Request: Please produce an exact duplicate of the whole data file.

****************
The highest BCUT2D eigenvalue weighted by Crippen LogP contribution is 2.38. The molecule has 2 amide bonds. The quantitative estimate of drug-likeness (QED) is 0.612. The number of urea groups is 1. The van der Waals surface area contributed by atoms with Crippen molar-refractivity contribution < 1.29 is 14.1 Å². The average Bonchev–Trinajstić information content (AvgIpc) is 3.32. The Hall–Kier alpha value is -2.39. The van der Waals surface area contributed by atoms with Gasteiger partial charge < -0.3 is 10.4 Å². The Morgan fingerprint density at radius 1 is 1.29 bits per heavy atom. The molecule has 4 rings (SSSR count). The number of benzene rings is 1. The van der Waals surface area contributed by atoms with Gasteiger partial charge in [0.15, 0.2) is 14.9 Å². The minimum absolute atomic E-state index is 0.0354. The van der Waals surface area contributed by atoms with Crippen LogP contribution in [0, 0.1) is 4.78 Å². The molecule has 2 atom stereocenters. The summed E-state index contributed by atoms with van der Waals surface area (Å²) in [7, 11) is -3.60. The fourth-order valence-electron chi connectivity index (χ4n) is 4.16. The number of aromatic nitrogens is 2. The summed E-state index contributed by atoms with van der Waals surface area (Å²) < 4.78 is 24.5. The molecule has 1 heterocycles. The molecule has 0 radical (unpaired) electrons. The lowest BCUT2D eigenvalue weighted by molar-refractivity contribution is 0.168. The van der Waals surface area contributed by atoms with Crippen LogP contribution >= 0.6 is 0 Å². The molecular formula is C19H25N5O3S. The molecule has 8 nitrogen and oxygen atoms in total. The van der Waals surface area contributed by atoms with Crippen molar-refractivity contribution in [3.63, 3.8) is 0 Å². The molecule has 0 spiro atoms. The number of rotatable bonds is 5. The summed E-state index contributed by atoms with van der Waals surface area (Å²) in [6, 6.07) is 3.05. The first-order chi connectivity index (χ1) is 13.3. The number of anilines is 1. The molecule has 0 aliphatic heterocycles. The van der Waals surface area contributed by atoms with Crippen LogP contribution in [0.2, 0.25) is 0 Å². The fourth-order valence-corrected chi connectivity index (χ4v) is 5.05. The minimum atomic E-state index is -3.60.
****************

The highest BCUT2D eigenvalue weighted by Crippen LogP contribution is 2.38. The molecule has 2 amide bonds. The quantitative estimate of drug-likeness (QED) is 0.612. The number of urea groups is 1. The van der Waals surface area contributed by atoms with Crippen molar-refractivity contribution < 1.29 is 14.1 Å². The average Bonchev–Trinajstić information content (AvgIpc) is 3.32. The Hall–Kier alpha value is -2.39. The van der Waals surface area contributed by atoms with Gasteiger partial charge < -0.3 is 10.4 Å². The Morgan fingerprint density at radius 1 is 1.29 bits per heavy atom. The molecule has 4 rings (SSSR count). The number of benzene rings is 1. The van der Waals surface area contributed by atoms with Gasteiger partial charge in [0.15, 0.2) is 14.9 Å². The minimum absolute atomic E-state index is 0.0354. The van der Waals surface area contributed by atoms with Crippen LogP contribution in [0, 0.1) is 4.78 Å². The molecule has 2 atom stereocenters. The summed E-state index contributed by atoms with van der Waals surface area (Å²) in [7, 11) is -3.60. The fourth-order valence-electron chi connectivity index (χ4n) is 4.16. The number of aromatic nitrogens is 2. The summed E-state index contributed by atoms with van der Waals surface area (Å²) < 4.78 is 24.5. The molecule has 1 heterocycles. The molecule has 0 radical (unpaired) electrons. The lowest BCUT2D eigenvalue weighted by molar-refractivity contribution is 0.168. The van der Waals surface area contributed by atoms with Crippen LogP contribution >= 0.6 is 0 Å². The molecular formula is C19H25N5O3S. The molecule has 8 nitrogen and oxygen atoms in total. The van der Waals surface area contributed by atoms with Crippen molar-refractivity contribution in [3.63, 3.8) is 0 Å². The molecule has 0 spiro atoms. The number of rotatable bonds is 5. The summed E-state index contributed by atoms with van der Waals surface area (Å²) in [6, 6.07) is 3.05. The first-order chi connectivity index (χ1) is 13.3. The number of anilines is 1. The molecule has 0 aliphatic heterocycles. The van der Waals surface area contributed by atoms with Crippen LogP contribution in [0.2, 0.25) is 0 Å². The fourth-order valence-corrected chi connectivity index (χ4v) is 5.05. The minimum atomic E-state index is -3.60.